Deep Scaling and Root Planing
If plaque (biofilm which is a film of bacteria) and tartar (calculus) is left on the teeth, it provides the right conditions for bacteria to thrive. The bacteria will irritate the gums, which means that the gums will bleed more easily. You may notice this if you are brushing your teeth, or eating, and sometimes your gums may bleed a bit or when you are flossing you notice blood on your floss. This is the early stage of gum disease called gingivitis. If you have gingivitis, your dentist or hygienist will clean your teeth by deriding the bacteria/calculus from them. There may be a recommendation to use an antibacterial mouthwash and in our office we recommend the use of an essentials oil mouth rinse and show you how to brush and floss your teeth effectively. Most adults have some degree of gum disease.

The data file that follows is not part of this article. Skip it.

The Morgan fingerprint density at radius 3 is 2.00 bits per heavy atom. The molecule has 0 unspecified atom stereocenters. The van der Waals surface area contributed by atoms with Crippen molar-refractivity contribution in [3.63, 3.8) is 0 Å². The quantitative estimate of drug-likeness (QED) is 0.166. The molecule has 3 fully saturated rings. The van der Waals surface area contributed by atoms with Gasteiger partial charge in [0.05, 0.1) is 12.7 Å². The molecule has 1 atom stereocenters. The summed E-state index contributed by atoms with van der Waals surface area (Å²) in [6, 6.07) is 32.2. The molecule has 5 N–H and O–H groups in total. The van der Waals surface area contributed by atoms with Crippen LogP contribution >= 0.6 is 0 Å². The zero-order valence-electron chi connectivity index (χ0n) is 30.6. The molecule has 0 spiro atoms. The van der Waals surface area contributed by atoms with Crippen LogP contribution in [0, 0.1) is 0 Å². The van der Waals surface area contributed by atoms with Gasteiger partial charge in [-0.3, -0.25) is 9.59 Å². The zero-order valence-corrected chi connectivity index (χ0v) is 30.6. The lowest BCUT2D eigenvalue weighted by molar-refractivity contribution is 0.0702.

If gingivitis (gum disease) is not treated and nothing is done about it, the inflammation will work its way down towards the foundations of the tooth causing a “periodontal pocket”. Again, within the confines of the pocket, the conditions are such that the bacteria can have a right old party, and cause more damage.
Gum disease breaks down the support (bone) structures of the teeth, so that eventually, they will become loose. The problem is that until it gets quite severe, the person often has no symptoms. Sadly, the damage to the support structures of the teeth is irreversible. The good news is that if gum disease is caught in time, its progression can be halted and improved upon, and that is the key.
To stop gum disease from progressing, your dentist may advise periodontal therapy, or deep cleaning. This gets rid of the bacteria in the pocket and provides the necessary conditions for healing to occur.